The Flemish passion for Rome is well documented; what Napolitano demonstrates is how the travels of the Flemish, when they went south, were facilitated. Habsburg connections appear to have been vital to Goltzius. In turn, Goltzius named all those who showed him their collections – a list of great importance. Is it reliable however? Napolitano is more accepting than others; a recent study of Goltzius’ trip to Genoa is sceptical.3 However, Goltzius made a sufficient impact to be awarded the citizenship of Rome, which he proudly inserted in his frontispieces. Napolitano has a lengthy excursus on this, comparing Goltzius’ situation with the near contemporary award to Montaigne, who knew many of the same people. Secular and papal power intersected in the making of this award; but it was in the gift of the Conservatori, and the 1566 production of the Fasti of the magistrates and triumphs, which were already in the Palazzo dei Conservatori, was no doubt a calculated move.
Napolitano’s third chapter is a summary account of Goltzius’ works, attempting to set them into a broader context. Goltzius was part of an extraordinary world of scholarship, and he touched on many themes and tried his hand at many things – he was even known for painting, including a Last Judgement in the Town Hall at Venlo and a portrait of Diana of Poitiers. It was in the quality of the engravings however that Goltzius’ books stood out – and Napolitano may underplay his innovation here. The woodcuts for the first edition of Imagines were the first use of chiaroscuro in the Netherlands.4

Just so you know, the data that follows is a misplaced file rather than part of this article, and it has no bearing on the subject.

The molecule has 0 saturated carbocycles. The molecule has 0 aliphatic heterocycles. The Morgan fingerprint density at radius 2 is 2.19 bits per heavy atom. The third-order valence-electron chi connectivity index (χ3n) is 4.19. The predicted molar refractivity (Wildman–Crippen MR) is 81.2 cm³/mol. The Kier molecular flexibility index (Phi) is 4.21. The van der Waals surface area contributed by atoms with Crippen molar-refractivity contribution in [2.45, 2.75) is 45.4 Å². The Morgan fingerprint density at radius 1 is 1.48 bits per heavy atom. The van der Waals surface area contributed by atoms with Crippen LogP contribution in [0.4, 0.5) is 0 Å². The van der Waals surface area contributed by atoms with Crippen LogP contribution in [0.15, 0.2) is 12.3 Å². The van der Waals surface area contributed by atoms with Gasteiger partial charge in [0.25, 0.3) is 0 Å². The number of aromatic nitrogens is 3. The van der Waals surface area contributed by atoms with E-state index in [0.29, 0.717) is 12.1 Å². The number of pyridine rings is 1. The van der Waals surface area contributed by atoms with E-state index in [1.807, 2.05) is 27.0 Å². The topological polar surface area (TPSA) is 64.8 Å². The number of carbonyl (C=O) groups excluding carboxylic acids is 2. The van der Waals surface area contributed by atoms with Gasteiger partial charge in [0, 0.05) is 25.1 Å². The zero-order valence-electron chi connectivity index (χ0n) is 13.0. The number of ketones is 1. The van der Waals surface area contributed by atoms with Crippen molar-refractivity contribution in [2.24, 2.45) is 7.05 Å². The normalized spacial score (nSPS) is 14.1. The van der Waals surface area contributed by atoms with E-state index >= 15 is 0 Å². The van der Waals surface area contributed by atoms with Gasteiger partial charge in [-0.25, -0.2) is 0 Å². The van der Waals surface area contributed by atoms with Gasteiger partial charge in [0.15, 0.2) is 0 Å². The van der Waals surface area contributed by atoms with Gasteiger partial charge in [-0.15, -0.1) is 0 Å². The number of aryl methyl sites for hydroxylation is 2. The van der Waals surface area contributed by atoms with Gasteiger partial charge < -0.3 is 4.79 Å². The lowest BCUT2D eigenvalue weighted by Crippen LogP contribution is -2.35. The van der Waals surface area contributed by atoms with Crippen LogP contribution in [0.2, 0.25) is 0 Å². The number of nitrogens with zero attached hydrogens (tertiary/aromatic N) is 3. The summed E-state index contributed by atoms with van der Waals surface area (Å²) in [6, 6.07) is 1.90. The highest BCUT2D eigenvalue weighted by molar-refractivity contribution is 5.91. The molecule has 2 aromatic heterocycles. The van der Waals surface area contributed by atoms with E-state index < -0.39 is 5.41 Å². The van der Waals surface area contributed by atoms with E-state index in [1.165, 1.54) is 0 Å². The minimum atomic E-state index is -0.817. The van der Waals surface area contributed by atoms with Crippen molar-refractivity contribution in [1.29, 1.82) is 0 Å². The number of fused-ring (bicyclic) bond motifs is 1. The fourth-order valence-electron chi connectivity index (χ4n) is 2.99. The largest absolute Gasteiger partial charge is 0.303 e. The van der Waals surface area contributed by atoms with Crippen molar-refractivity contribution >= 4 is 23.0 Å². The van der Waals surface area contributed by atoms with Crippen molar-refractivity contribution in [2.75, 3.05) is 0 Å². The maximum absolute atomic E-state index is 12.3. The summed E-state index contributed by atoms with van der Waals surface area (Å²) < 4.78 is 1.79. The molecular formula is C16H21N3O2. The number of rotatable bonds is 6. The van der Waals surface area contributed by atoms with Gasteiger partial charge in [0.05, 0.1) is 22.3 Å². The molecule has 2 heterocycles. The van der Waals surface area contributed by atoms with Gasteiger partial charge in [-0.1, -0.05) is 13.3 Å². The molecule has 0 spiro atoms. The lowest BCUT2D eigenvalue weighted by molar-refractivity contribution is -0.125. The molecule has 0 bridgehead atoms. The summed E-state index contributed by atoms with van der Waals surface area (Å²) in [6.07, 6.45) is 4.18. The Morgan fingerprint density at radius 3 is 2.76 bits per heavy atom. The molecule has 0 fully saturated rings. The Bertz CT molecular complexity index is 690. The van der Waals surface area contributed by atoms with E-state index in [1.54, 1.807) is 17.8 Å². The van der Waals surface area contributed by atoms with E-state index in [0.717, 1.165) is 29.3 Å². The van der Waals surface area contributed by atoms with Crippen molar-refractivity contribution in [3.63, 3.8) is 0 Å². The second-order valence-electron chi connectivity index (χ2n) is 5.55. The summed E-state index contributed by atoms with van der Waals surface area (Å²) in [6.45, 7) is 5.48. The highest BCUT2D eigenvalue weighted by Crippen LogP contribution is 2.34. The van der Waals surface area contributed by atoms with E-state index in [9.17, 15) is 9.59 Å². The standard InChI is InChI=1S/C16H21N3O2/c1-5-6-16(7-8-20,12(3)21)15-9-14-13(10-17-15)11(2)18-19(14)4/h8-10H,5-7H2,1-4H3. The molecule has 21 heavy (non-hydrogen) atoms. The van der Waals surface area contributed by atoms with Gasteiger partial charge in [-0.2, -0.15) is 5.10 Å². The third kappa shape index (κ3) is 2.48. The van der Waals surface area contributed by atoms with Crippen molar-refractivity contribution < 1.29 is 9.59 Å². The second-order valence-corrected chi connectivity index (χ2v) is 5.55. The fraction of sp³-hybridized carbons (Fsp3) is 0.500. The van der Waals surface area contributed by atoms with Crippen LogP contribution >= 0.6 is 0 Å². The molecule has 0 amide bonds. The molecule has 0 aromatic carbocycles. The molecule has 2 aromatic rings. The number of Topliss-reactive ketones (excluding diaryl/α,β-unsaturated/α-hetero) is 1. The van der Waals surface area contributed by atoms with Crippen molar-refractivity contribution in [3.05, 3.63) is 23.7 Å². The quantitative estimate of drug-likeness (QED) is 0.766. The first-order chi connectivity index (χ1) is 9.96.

The intellectual context could also have been expanded upon, and Napolitano may err slightly on the side of compression; it would have been interesting for instance to know how Goltzius’ version of the Fasti distinguished itself from the others in existence, notably that of Sigonius, the fourth edition of which was published in 1559 and was selected to be included by Henri Estienne in 1568 in his edition of Roman historians and by Sylburg in his Frankfurt edition. Was this academic choice, or for some other reason? How far was Laurinus implicated, and how much did he himself write? Presumably, Onofrio Panvino’s accusations of plagiarism hit the mark, even if he was himself not above suspicion in the vicious world of humanist backbiting. There is more to be said, and Napolitano’s focus is narrower than for instance Susan Gaylord’s account of early modern concerns with the self-representation of rulers, which is relevant especially to the Imagines.5
Napolitano devotes the second half of her book specifically to Goltzius’ work on Greece and Magna Graecia; it has the feel of a set of slightly disconnected studies. A first chapter looks at the unattractiveness of the Athenian model of democracy for contemporary political philosophy, and the relative scarcity of attention to Greek studies, given the predominance of Roman history. Goltzius is shown to have taken an unusually broad view of the pervasiveness of Greek influence.
The second chapter includes lengthy quotes from the work. The quotes are perhaps excessive – entire sections on Croton, Metapontum, Sybaris and Caulonia are reproduced. These passages, largely paraphrases of the ancient sources, are then set alongside sections on Goltzius’ use of coins in relation to the same sites, with comparative illustrations of modern photographs as against engravings. Goltzius comes out reasonably well from the comparison – the engravings are not hugely inaccurate and there is a good deal of overlap, that is, Goltzius did not entirely illustrate fakes. However, his methodology survives less well. So to take the example of Caulonia, Goltzius believed that the key deity was Zeus Homarios, relying on Polybius 2.39.6; he therefore interpreted all the coins, which we now know to be of Apollo, to be of a young beardless Zeus, and his engravings imported thunderbolts into the deity’s hands to support the argument. (It is small consolation that in modern times it has been suggested that the temple of Punta Stilo at Caulonia was dedicated to Zeus Homarios).